By Emily Apter
Against global Literature: at the Politics of Untranslatability argues for a rethinking of comparative literature targeting the issues that emerge whilst large-scale paradigms of literary experiences forget about the politics of the 'Untranslatable'--the realm of these phrases which are always retranslated, mistranslated, transferred from language to language, or particularly proof against substitution.
In where of 'World Literature'--a dominant paradigm within the humanities, one grounded in market-driven notions of clarity and common appeal--Apter proposes a plurality of 'world literatures' orientated round philosophical ideas and geopolitical strain issues. The background and concept of the language that constructs global Literature is severely tested with a unique specialize in Weltliteratur, literary international platforms, narrative ecosystems, language borders and checkpoints, theologies of translation, and planetary devolution in a e-book set to revolutionize the self-discipline of comparative literature.
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Extra resources for Against World Literature: On the Politics of Untranslatability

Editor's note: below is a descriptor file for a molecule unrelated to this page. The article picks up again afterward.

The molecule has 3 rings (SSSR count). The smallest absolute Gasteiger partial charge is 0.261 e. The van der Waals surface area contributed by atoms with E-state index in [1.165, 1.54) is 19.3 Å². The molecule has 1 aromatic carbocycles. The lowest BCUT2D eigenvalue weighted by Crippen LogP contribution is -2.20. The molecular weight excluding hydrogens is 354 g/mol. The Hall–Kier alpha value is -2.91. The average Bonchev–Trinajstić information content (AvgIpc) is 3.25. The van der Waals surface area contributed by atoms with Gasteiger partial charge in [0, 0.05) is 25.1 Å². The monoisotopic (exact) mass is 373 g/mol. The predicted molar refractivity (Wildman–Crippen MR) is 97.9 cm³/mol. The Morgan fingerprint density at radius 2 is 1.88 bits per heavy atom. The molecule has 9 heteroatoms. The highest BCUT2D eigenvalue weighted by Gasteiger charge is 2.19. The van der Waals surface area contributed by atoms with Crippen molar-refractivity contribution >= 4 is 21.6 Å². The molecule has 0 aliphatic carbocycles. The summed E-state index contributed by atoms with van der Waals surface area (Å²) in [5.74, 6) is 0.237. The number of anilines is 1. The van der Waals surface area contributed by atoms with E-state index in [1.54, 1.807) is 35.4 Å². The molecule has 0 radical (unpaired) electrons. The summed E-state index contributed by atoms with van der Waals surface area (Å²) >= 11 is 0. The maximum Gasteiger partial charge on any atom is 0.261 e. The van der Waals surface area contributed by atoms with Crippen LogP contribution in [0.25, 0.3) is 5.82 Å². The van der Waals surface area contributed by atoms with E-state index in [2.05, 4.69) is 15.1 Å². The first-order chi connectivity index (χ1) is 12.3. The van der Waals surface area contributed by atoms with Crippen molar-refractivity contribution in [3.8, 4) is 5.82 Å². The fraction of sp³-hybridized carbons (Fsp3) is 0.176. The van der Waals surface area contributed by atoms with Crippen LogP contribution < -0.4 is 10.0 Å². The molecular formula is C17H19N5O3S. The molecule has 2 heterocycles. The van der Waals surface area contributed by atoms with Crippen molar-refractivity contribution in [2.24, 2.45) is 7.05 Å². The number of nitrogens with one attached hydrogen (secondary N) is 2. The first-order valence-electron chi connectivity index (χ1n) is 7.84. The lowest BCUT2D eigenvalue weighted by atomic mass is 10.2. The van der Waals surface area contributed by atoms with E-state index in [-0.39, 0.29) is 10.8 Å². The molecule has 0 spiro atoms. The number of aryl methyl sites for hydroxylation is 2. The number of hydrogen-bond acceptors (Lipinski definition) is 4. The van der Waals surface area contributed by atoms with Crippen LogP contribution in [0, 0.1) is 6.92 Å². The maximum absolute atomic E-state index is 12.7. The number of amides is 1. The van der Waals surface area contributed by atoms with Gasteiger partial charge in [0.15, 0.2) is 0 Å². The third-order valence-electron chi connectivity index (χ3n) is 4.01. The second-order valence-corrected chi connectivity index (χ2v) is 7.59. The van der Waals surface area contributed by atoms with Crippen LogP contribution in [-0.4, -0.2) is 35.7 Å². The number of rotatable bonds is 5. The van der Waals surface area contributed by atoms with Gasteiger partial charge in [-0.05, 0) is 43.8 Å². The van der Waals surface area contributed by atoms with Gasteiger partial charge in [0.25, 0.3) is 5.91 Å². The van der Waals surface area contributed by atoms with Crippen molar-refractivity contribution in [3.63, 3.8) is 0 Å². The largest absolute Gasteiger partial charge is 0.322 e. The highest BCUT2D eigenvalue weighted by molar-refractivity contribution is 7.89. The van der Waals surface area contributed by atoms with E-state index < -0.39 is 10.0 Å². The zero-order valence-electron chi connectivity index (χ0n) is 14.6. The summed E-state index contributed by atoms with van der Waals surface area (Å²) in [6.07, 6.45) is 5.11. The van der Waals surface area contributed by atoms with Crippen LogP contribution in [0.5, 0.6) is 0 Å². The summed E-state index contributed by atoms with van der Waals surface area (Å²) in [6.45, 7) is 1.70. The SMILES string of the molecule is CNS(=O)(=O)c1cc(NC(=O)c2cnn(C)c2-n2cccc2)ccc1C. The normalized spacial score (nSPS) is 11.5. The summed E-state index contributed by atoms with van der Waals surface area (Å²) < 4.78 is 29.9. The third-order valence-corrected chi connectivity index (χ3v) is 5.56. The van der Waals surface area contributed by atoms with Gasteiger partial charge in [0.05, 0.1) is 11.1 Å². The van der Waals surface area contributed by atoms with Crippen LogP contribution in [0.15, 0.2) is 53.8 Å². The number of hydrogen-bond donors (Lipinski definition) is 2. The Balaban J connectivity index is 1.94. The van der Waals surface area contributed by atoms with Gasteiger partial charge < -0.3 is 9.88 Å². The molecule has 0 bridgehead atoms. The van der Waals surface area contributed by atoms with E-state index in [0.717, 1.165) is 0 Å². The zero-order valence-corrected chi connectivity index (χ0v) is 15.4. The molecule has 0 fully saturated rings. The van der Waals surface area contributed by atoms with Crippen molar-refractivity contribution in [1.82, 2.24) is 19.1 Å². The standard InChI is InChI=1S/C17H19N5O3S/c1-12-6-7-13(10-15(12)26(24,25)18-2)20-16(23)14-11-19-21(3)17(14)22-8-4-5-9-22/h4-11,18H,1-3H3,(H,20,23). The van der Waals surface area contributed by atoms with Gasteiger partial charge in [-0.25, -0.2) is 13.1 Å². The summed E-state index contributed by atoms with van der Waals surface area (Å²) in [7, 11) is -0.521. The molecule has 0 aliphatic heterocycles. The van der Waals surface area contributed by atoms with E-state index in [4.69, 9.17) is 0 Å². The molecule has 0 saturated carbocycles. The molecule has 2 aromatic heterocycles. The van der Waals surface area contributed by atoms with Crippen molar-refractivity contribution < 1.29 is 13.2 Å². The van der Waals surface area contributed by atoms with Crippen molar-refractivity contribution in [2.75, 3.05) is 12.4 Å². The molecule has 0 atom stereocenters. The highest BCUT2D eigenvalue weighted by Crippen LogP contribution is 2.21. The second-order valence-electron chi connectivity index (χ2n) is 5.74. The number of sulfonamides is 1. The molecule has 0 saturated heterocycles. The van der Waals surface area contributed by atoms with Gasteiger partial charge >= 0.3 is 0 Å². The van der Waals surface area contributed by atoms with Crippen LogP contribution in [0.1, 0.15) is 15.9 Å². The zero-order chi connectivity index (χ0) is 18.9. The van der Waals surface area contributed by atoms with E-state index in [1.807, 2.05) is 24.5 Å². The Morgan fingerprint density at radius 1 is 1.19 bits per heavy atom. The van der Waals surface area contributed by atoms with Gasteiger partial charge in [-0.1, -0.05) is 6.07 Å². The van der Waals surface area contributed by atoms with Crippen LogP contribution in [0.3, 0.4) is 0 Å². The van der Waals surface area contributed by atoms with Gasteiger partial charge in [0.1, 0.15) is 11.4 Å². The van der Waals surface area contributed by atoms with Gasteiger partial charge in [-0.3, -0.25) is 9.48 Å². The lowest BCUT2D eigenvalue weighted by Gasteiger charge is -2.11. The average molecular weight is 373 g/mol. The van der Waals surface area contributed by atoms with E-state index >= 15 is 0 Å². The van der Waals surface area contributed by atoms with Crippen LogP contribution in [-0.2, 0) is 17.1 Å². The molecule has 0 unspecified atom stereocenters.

Then that " painting" went away . Then he Finally, emerges a barall ion of the a rmy. Ho w wo nderful! Ho w ir end ums me ttl see that. I'm no r sure ho w the rich dress, nn ? But th e soldiers IIf me barallio n are much superior in their dress to anybody! 111 in gold, everything. )rm up. And I try to raise myself land he pauses] . . so th at] TOO can sin ~ with them. and dance with them, me too. Then healer, [again he r auloes] . . ling and to dance with them just as we are seeing. e . th e healer], he already Imo w~ , and he is qu iet, knowing, no?
And if I have emphasized something of the various tones which in multifarious and gorgeously aesthetic ways constitute this representation, yage spirits and the Colombian army, for instance, I also want to insist, nevertheless, that we take stock here of the magical usage by the colonized of the mystique of the colonizing State apparatus-just as we, upon reflection, have to acknowledge the importance to such usage of the magic that in fact exists within the art of modern, secular, statecraft itself.
N clin ging to the forest, do wn 10 th is earth, fee ling so me-wha t superhum an himself, eve rything easy, glad to be home o n his own feet , and able to w ith sta nd for who knows how lo ng th e envy perm e-ating the so cial lan dscap e of poor peasant fa rmers struggling for surv ival, with an d again st ea ch other , God's singular powe r is obtained here by th e colo nist pa ssing, as deadman, as spirit, into a narrative journ ey of images. By mean s of th em he has entered into a domain of extraordinary power.